The systems corresponding to the methods explained above and associated embodiments relate to apparatus for performing the operations herein. This apparatus may be specially constructed for the required purposes, or it may comprise a general purpose computer selectively activated or reconfigured by a computer program stored in the computer. Such a computer program may be stored in a computer readable storage medium, such as, but is not limited to, any type of disk including floppy disks, optical disks, CD-ROMs, and magnetic-optical disks, read-only memories (ROMs), random access memories (RAMs), EPROMs, EEPROMs, magnetic or optical cards, or any type of media suitable for storing electronic instructions, each coupled to a computer system.

The algorithms and software presented herein are not inherently related to any particular computer or other apparatus. Various general purpose systems may be used with programs in accordance with the teachings herein, or it may prove convenient to construct more specialized apparatus to perform the required method steps. The required structure for a variety of these systems will appear from other portions of this description. In addition, the present invention is not described with reference to any particular programming language, and various embodiments may thus be implemented using a variety of programming languages.

In addition to the above mentioned examples, various other modifications and alterations of the invention may be made without departing from the invention. Accordingly, the described examples in the above disclosure are not to be considered as limiting.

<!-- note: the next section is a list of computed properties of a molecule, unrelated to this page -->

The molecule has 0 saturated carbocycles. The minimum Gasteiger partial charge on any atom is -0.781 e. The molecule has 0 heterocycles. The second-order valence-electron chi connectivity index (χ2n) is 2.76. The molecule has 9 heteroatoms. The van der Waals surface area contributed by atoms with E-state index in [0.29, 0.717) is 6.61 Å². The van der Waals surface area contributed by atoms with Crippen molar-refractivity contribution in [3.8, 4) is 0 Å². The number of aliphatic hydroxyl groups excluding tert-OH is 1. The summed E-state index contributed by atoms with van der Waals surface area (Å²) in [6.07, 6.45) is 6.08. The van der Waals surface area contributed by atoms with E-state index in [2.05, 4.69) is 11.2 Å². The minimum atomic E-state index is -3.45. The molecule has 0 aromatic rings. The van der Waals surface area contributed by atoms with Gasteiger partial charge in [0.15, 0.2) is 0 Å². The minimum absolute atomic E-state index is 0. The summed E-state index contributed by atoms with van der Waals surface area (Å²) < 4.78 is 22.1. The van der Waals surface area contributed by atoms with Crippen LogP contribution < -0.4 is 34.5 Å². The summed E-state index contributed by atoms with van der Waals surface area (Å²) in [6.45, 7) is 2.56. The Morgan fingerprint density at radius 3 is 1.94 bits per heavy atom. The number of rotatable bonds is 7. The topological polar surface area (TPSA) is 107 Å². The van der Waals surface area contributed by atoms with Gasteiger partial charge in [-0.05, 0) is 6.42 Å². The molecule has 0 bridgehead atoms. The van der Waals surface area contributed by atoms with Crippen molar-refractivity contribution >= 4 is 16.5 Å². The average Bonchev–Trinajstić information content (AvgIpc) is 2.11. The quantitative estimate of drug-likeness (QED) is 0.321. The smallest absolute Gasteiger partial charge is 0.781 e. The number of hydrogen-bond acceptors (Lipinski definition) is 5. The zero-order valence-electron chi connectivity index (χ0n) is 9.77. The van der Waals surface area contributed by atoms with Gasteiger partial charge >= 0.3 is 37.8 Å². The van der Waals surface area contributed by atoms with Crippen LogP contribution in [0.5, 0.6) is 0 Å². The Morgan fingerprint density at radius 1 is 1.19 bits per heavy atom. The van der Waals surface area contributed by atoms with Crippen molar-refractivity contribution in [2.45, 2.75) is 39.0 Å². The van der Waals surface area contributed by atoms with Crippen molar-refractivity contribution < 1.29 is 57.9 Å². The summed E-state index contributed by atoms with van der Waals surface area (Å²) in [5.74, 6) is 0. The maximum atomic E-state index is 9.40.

While this invention has been described in terms of several embodiments, there are alterations, modifications, permutations, and substitute equivalents, which fall within the scope of this invention. Although sub-section titles have been provided to aid in the description of the invention, these titles are merely illustrative and are not intended to limit the scope of the present invention.

It should also be noted that there are many alternative ways of implementing the methods and apparatuses of the present invention. It is therefore intended that the following appended claims be interpreted as including all such alterations, modifications, permutations, and substitute equivalents as fall within the true spirit and scope of the present invention.

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34.0/100 Score

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It shows the sizes of the market that is covered with the IP and in how many countries the IP guarantees protection. It reflects a market size that is potentially addressable with the invented technology/formulation with a legal protection which also includes a freedom to operate. Here we look into the size of the impacted market.

75.0/100 Score

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It shows the degree of innovation that can be derived from a company’s IP. Here we look into ease of detection, ability to design around and significance of the patented feature to the product/service.

44.0/100 Score

Assignee Score

It takes the R&D behavior of the company itself into account that results in IP. During the invention phase, larger companies are considered to assign a higher R&D budget on a certain technology field, these companies have a better influence on their market, on what is marketable and what might lead to a standard.

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Patents Cited in This Cited by
Title Current Assignee Application Date Publication Date
Systems and methods to secure user identification VISA INTERNATIONAL SERVICE ASSOCIATION 14 August 2014 04 December 2014
Region based information retrieval system PEDERSEN, PALLE M 25 March 2011 11 February 2014
Threshold-based comparison ENTIT SOFTWARE LLC 28 March 1997 22 June 1999
Method and apparatus for matching local self-similarities YEDA RESEARCH & DEVELOPMENT CO. LTD., AT THE WEIZMANN INSTITUTE OF SCIENCE 20 December 2007 29 April 2010
Automated document cashing system CAPITAL SECURITY SYSTEMS, INC. 12 July 2004 17 February 2005